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Macbeth And Lady Macbeth As Evil Murderers In William Shakespeare's Play

1582 words - 6 pages

Macbeth and Lady Macbeth as Evil Murderers in William Shakespeare's Play

At the start of this play Macbeth is mentioned by witches which
doesn’t give him credibility with the audience, whilst soon after
Macbeth is seen as a brave, loyal and trustworthy servant of his king,
Duncan. Almost as soon as the play starts, you hear of Macbeth’s
bravery; “Brave Macbeth-well he deserves that name…Like Valour’s
minion.” But soon after he has his meeting with the witches he is
already scheming; “This supernatural soliciting cannot be ill.”

One of the central points of this play is the question of whether or
not Macbeth would have become so evil if he had not met the witches.
In my opinion Macbeth would have remained as he originally was.

By the end of the play his only redeeming features left are those of
bravery and remorse. He realises that he is about to die and refuses
to surrender to Macduff and face ridicule. This shows his pride, but
he also doesn’t fear his death; “Lay on, Macduff, and damned be him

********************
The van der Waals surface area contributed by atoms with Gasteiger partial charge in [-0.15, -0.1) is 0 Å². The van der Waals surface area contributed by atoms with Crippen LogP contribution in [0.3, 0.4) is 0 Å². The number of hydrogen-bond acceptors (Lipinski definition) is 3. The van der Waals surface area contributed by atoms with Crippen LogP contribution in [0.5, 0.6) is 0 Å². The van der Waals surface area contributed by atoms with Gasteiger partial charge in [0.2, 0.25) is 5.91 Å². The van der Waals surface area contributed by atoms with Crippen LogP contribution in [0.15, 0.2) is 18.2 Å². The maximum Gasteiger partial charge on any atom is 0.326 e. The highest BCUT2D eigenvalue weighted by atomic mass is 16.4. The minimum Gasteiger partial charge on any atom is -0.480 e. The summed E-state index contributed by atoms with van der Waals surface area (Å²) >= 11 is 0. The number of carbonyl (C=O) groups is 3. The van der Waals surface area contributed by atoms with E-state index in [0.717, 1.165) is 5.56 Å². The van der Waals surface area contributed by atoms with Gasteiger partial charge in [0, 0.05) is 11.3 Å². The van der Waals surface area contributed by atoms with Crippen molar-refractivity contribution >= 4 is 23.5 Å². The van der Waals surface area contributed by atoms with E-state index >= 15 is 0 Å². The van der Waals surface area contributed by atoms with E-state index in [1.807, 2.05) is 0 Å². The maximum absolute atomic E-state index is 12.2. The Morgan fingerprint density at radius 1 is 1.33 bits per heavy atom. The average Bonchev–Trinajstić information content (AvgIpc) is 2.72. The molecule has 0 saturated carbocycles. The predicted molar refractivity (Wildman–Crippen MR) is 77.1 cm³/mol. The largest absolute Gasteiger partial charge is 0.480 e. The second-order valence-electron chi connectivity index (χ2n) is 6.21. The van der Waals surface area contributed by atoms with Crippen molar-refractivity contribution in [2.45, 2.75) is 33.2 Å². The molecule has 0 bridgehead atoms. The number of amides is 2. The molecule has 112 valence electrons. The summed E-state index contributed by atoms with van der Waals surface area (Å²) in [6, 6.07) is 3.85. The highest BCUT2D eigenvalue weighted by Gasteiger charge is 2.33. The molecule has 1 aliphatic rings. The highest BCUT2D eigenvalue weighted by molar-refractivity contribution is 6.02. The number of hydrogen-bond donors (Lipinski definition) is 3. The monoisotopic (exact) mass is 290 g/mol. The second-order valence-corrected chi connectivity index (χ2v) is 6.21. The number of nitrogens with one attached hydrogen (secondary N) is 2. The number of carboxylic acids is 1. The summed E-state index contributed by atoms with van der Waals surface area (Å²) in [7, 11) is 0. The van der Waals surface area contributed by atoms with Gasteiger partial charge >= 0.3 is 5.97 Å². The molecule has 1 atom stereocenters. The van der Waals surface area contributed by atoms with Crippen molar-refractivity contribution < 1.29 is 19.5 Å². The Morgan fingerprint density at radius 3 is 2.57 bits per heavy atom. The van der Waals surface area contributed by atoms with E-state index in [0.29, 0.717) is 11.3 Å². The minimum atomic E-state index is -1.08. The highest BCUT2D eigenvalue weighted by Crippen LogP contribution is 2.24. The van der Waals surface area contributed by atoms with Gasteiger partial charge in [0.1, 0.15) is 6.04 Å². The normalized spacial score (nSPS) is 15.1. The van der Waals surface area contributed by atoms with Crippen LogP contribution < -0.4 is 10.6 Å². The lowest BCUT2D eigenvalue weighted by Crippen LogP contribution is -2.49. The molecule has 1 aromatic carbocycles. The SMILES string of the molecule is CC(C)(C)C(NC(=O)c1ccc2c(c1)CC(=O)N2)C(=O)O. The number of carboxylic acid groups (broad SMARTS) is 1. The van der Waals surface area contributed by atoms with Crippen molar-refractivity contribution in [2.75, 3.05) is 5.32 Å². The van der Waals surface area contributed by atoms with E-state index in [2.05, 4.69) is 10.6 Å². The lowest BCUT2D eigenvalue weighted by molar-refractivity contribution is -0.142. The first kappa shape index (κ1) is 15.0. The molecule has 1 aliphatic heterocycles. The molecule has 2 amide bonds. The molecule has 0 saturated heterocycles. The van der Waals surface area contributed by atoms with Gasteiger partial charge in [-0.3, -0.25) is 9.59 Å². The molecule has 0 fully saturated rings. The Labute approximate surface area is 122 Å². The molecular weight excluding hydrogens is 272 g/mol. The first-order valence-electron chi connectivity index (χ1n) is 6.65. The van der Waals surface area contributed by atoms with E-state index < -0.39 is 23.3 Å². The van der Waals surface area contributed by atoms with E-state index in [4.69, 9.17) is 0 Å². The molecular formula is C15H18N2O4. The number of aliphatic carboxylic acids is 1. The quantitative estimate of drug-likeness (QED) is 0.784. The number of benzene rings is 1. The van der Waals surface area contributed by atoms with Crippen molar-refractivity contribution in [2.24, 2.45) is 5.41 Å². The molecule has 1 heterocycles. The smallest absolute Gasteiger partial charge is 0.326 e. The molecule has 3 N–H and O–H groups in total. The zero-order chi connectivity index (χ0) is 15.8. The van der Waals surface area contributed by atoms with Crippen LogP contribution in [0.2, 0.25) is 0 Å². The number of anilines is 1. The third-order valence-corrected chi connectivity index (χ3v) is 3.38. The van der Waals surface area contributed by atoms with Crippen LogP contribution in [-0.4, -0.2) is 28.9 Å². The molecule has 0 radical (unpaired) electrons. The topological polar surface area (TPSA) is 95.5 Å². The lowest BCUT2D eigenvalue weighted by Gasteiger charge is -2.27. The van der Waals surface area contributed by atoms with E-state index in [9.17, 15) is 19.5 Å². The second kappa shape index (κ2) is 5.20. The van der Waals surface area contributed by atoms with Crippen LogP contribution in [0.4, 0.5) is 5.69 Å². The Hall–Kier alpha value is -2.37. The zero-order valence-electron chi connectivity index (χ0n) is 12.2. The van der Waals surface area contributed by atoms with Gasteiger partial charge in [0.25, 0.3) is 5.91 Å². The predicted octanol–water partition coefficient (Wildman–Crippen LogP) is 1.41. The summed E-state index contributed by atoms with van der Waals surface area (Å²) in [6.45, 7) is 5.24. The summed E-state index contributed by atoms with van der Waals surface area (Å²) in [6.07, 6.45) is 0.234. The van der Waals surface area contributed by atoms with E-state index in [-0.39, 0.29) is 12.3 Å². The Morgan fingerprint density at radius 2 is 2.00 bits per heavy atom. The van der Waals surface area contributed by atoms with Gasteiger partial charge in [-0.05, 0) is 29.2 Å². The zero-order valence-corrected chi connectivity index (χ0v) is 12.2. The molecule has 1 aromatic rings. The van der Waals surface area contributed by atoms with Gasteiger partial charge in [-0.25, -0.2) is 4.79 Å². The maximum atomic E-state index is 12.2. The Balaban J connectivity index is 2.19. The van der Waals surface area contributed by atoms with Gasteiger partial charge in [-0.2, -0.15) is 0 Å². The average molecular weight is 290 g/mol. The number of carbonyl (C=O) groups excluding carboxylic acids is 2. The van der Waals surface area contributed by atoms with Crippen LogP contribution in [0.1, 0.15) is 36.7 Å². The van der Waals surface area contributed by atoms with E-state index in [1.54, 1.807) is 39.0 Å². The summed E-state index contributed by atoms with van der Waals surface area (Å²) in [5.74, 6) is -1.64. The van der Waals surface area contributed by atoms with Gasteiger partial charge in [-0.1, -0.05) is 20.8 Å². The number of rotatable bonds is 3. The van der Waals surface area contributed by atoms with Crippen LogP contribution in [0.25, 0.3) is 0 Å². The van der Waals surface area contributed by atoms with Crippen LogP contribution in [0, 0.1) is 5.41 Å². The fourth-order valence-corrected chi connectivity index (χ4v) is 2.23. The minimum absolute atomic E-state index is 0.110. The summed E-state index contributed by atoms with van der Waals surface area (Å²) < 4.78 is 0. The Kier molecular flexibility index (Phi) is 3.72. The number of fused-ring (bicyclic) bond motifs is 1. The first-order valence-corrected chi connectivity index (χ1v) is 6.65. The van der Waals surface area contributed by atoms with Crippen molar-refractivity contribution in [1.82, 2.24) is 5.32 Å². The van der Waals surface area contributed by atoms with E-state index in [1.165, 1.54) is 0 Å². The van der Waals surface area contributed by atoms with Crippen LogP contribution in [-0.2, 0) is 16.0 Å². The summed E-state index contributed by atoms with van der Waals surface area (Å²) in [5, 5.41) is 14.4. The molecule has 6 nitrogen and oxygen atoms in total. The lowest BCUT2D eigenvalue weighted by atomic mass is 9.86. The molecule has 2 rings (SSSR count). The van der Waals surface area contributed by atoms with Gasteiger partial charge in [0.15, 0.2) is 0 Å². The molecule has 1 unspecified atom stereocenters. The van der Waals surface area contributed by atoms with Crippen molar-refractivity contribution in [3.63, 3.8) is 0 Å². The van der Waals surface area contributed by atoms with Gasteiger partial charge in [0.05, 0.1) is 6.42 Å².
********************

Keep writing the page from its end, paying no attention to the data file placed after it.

that first cries, ‘Hold, enough.’”

Macbeth knows that he is about to die as soon as he sees Birnam Forest
on the move, and resigns himself to death, musing on the futility of
life; “Life is but a walking shadow.”

He does however, seem remarkably callous about the death of his wife,
remarking; “She should have died hereafter,” which is a far cry from
the love he holds for her at the start of the play in his letter to
her; “My dearest partner of greatness.” This shows just how much
Macbeth has changed since the beginning of the play.

He realises that as soon as he killed Duncan, he would have started
down an evil road that he would never be able to return along, and to
secure his position he would just have to keep on murdering those who
could prove a problem to him. Macbeth even has his best friend
murdered, but, uncharacteristically baulks at doing the deed himself
and hires others to complete his dirty work for him, which also
involves murdering a 10-year-old boy, Banquo’s son. However, the news
of the escape of Fleance shakes Macbeth to the core.

Later on in the play, Macbeth has Macduff’s entire family murdered out
of spite for Macduff, which seems very brutal even by Macbeth’s
impressive standards.

One thing I did notice to be consistent throughout the play was the
deterioration of both Macbeth’s and Lady Macbeth’s mental condition.
This all starts about the time of the murder of Duncan, when Macbeth
sees a mysterious dagger leading him towards Duncan’s chamber, and
becomes even more apparent after the murder of Banquo, when Macbeth
sees an apparition of Banquo, covered in blood. This could be his
conscience. Lady Macbeth also begins to hallucinate and picture her
hands covered in blood whilst she still sleeps. There is a lot of
such bloody and violent imagery...

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